Wednesday, July 9. Psalms 146 – 148

Psalm 145 speaks to the comprehensive nature of God. God is good to all, faithful to all His promises, loving, near and watchful over all He has made. He upholds all who fall, and lifts up all who are bowed down.

Psalm 146 continues this description noting that the Lord even watches over the alien, one who is not a part of Israel.

It is true, in both Testaments, that God has a particular affinity for those who constitute His people. The promises of God belong to them. But that doesn’t mean that God doesn’t care for anyone else. He cares for all His creation. If He does so, can we do any less?

It is precisely because God shows this care for His creation that the reader is urged to praise the Lord. In fact, beginning with Psalm 146, the rest of the chapters all end with the same phrase: “Praise the Lord.”

Friday, May 25. Psalms 145 – 147

Like many of the Psalms, psalm 145 is an acrostic (where each line of the psalm begins with a succeeding letter of the Hebrew alphabet).  In its Hebrew form, the acrostic is incomplete, lacking an “N” line, though the line is present in one of the Qumran scrolls and in the Greek translation.

This is a praise psalm.  The writer begins (vss.  1-9) and ends (vs.  21) with his own commitment to worship God.  In between (vss.  10-20), he calls on all creation to worship the Lord.

God is worthy of praise.

I remember asking my university students once whether, if God had never done anything specifically for them, He would be worthy of praise.  The answer was overwhelmingly “no.”  But that answer was the wrong one.  The Psalmist proclaims that God is worthy of praise simply because of His greatness and majesty.  His works – nevermind his grace, compassion and goodness (though those too are mentioned) – are mighty, wonderful and awesome.

God is worthy of everyone’s praise.

I’m struck by the word “all” in this psalm.  God is good and compassionate, faithful and loving to all He has made.  Once more we are reminded that while God reserves the highest of His regard for those who are His people, he has special and important regard for everyone.  And if God has demonstrated feelings of love and compassion for everyone, we should too.  While we may not all be His people, we are certainly all His creatures.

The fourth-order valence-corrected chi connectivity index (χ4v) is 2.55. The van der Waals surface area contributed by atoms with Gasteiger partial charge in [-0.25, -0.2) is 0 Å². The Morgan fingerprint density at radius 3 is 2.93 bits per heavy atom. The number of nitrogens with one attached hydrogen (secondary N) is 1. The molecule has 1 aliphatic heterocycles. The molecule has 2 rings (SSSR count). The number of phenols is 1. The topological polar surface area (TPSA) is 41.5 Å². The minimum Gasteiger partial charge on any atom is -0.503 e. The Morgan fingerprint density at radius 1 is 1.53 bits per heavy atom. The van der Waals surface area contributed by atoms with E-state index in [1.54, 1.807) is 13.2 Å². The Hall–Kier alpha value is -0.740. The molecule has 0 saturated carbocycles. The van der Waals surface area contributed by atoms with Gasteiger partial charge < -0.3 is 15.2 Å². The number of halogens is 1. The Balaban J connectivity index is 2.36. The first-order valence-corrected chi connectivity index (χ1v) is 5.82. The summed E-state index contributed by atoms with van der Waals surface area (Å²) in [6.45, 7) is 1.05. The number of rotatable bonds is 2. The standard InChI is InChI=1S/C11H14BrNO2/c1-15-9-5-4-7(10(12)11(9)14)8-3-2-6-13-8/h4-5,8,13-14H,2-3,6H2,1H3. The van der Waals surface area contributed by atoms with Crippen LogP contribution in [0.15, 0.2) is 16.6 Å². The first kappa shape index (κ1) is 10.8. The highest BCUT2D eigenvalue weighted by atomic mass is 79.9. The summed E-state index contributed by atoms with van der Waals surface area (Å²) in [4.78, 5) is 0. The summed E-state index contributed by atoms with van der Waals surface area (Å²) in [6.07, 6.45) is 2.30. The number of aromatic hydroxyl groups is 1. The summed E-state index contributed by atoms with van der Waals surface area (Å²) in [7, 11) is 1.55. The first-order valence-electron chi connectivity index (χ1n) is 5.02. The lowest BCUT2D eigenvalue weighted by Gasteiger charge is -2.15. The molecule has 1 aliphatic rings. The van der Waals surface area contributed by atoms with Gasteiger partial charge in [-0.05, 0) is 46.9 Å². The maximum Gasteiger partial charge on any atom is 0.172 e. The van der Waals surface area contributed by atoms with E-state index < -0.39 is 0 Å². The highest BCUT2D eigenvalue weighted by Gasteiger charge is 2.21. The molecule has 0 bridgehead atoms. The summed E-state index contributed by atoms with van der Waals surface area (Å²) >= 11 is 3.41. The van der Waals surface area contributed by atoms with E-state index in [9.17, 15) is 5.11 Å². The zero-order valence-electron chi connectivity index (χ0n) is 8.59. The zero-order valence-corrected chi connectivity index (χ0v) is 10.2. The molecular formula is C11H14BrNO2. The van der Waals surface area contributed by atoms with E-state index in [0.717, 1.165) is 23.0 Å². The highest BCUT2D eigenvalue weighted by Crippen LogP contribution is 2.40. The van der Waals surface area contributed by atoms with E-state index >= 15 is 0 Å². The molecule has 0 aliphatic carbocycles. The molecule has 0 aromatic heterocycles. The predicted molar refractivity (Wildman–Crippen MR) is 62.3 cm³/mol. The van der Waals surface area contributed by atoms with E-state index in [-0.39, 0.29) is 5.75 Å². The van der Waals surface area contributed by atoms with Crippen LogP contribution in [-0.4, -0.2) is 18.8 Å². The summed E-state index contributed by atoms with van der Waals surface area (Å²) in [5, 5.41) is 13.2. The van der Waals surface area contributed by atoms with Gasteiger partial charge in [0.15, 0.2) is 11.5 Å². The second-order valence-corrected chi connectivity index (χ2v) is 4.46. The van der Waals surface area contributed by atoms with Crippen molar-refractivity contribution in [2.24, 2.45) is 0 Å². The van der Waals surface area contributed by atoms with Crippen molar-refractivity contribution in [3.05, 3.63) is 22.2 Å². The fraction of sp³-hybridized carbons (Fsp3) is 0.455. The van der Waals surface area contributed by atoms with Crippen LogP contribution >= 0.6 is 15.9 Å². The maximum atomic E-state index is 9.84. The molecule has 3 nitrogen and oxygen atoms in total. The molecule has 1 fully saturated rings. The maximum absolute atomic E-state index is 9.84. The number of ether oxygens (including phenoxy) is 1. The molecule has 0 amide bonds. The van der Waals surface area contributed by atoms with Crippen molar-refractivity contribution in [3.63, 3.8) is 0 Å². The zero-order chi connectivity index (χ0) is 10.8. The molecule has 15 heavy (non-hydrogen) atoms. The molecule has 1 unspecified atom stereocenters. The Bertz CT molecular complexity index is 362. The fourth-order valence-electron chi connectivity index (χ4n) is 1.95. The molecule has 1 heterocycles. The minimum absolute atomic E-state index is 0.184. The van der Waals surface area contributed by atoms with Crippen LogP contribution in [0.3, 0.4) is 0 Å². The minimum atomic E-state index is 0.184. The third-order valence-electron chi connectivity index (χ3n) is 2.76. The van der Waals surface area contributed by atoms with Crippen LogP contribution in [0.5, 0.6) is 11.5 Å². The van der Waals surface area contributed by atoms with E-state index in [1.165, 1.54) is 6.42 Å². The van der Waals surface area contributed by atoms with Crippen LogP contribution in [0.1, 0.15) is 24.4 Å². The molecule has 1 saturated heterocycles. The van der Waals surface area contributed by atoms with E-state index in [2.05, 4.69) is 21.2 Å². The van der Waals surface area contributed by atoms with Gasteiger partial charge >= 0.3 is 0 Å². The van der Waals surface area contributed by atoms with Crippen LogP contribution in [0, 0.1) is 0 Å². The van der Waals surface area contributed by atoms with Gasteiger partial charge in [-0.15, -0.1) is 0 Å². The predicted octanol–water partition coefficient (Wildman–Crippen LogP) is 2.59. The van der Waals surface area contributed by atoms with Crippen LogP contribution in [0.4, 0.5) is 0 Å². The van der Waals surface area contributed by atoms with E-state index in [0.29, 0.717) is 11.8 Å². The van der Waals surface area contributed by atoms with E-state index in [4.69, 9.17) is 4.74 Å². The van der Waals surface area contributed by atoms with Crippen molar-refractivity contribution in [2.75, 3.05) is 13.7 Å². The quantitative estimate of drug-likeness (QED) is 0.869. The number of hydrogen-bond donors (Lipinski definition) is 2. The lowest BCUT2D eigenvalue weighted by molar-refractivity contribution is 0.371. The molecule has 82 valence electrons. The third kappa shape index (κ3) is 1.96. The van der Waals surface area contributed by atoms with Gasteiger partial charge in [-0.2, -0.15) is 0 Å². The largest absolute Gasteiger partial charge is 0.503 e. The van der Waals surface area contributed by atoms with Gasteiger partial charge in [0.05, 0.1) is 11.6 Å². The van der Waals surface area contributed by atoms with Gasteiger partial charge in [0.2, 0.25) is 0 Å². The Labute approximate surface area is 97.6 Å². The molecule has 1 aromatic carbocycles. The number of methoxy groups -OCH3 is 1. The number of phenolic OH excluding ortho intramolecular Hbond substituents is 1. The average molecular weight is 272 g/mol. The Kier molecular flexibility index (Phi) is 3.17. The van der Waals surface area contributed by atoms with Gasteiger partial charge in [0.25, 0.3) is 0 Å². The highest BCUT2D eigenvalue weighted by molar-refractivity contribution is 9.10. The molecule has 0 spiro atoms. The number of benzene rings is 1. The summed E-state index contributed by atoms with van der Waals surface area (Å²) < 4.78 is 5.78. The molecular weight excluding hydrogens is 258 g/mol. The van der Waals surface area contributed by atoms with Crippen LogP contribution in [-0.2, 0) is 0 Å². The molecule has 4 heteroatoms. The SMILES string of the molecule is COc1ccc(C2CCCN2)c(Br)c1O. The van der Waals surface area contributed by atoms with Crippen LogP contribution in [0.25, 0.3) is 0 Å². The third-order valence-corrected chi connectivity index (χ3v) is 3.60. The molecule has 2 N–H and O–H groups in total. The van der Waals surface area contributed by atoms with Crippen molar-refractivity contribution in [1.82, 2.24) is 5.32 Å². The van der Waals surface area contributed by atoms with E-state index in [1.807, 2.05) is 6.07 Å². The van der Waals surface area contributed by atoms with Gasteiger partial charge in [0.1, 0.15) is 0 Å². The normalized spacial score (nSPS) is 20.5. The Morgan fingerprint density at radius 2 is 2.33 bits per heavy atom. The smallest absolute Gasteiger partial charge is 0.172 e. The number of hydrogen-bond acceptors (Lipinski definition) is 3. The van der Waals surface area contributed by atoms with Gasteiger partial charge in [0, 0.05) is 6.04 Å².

Friday, May 25. Psalms 145 – 147

Like many of the Psalms, psalm 145 is an acrostic (where each line of the psalm begins with a succeeding letter of the Hebrew alphabet).  In its Hebrew form, the acrostic is incomplete, lacking an “N” line, though the line is present in one of the Qumran scrolls and in the Greek translation.

This is a praise psalm.  The writer begins (vss.  1-9) and ends (vs.  21) with his own commitment to worship God.  In between (vss.  10-20), he calls on all creation to worship the Lord.

God is worthy of praise.

I remember asking my university students once whether, if God had never done anything specifically for them, He would be worthy of praise.  The answer was overwhelmingly “no.”  But that answer was the wrong one.  The Psalmist proclaims that God is worthy of praise simply because of His greatness and majesty.  His works – nevermind his grace, compassion and goodness (though those too are mentioned) – are mighty, wonderful and awesome.

God is worthy of everyone’s praise.

I’m struck by the word “all” in this psalm.  God is good and compassionate, faithful and loving to all He has made.  Once more we are reminded that while God reserves the highest of His regard for those who are His people, he has special and important regard for everyone.  And if God has demonstrated feelings of love and compassion for everyone, we should too.  While we may not all be His people, we are certainly all His creatures.